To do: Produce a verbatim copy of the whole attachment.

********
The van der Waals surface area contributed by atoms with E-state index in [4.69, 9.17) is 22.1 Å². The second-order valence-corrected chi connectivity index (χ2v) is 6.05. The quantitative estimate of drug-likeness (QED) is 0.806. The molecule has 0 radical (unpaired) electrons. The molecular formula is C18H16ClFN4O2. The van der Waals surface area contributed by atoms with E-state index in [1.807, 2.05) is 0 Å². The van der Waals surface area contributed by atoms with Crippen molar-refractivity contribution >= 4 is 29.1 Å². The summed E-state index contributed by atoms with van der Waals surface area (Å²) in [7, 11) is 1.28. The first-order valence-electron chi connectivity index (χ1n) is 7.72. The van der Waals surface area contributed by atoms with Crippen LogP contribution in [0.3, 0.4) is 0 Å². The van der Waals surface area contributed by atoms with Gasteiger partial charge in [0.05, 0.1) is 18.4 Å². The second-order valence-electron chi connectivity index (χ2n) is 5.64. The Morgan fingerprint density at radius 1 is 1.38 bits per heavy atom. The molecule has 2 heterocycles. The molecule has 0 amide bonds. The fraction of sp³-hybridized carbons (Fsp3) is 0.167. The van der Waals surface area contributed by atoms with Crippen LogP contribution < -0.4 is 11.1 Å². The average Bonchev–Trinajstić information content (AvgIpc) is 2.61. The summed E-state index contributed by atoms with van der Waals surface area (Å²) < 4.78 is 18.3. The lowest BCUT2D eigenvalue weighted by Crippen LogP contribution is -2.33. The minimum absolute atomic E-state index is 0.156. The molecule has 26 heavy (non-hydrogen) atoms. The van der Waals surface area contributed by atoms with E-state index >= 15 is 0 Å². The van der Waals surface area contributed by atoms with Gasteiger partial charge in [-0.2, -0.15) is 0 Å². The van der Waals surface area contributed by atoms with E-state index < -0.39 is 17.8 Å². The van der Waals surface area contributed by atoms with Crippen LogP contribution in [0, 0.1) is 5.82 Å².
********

The van der Waals surface area contributed by atoms with E-state index in [4.69, 9.17) is 22.1 Å². The second-order valence-corrected chi connectivity index (χ2v) is 6.05. The quantitative estimate of drug-likeness (QED) is 0.806. The molecule has 0 radical (unpaired) electrons. The molecular formula is C18H16ClFN4O2. The van der Waals surface area contributed by atoms with E-state index in [1.807, 2.05) is 0 Å². The van der Waals surface area contributed by atoms with Crippen molar-refractivity contribution >= 4 is 29.1 Å². The summed E-state index contributed by atoms with van der Waals surface area (Å²) in [7, 11) is 1.28. The first-order valence-electron chi connectivity index (χ1n) is 7.72. The van der Waals surface area contributed by atoms with Crippen LogP contribution in [0.3, 0.4) is 0 Å². The van der Waals surface area contributed by atoms with Gasteiger partial charge in [0.05, 0.1) is 18.4 Å². The second-order valence-electron chi connectivity index (χ2n) is 5.64. The Morgan fingerprint density at radius 1 is 1.38 bits per heavy atom. The molecule has 2 heterocycles. The molecule has 0 amide bonds. The fraction of sp³-hybridized carbons (Fsp3) is 0.167. The van der Waals surface area contributed by atoms with Crippen LogP contribution < -0.4 is 11.1 Å². The average Bonchev–Trinajstić information content (AvgIpc) is 2.61. The summed E-state index contributed by atoms with van der Waals surface area (Å²) < 4.78 is 18.3. The lowest BCUT2D eigenvalue weighted by Crippen LogP contribution is -2.33. The minimum absolute atomic E-state index is 0.156. The molecule has 26 heavy (non-hydrogen) atoms. The van der Waals surface area contributed by atoms with E-state index >= 15 is 0 Å². The van der Waals surface area contributed by atoms with Gasteiger partial charge in [-0.2, -0.15) is 0 Å². The van der Waals surface area contributed by atoms with E-state index < -0.39 is 17.8 Å². The van der Waals surface area contributed by atoms with Crippen LogP contribution in [0, 0.1) is 5.82 Å².